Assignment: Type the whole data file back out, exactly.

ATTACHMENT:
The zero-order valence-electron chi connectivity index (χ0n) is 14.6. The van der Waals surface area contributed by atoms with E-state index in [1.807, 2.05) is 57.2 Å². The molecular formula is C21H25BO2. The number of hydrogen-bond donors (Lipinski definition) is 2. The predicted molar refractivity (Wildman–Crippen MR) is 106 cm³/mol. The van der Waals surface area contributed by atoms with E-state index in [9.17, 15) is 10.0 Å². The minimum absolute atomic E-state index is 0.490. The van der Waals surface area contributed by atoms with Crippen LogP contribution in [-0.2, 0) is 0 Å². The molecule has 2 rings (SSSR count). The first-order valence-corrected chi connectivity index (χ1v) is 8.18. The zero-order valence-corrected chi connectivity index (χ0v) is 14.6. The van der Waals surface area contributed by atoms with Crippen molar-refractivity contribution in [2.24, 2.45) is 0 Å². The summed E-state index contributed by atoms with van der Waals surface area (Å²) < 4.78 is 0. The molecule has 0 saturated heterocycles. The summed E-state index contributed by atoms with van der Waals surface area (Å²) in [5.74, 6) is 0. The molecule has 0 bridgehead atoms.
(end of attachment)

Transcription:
The zero-order valence-electron chi connectivity index (χ0n) is 14.6. The van der Waals surface area contributed by atoms with E-state index in [1.807, 2.05) is 57.2 Å². The molecular formula is C21H25BO2. The number of hydrogen-bond donors (Lipinski definition) is 2. The predicted molar refractivity (Wildman–Crippen MR) is 106 cm³/mol. The van der Waals surface area contributed by atoms with E-state index in [9.17, 15) is 10.0 Å². The minimum absolute atomic E-state index is 0.490. The van der Waals surface area contributed by atoms with Crippen LogP contribution in [-0.2, 0) is 0 Å². The molecule has 2 rings (SSSR count). The first-order valence-corrected chi connectivity index (χ1v) is 8.18. The zero-order valence-corrected chi connectivity index (χ0v) is 14.6. The van der Waals surface area contributed by atoms with Crippen molar-refractivity contribution in [2.24, 2.45) is 0 Å². The summed E-state index contributed by atoms with van der Waals surface area (Å²) < 4.78 is 0. The molecule has 0 saturated heterocycles. The summed E-state index contributed by atoms with van der Waals surface area (Å²) in [5.74, 6) is 0. The molecule has 0 bridgehead atoms.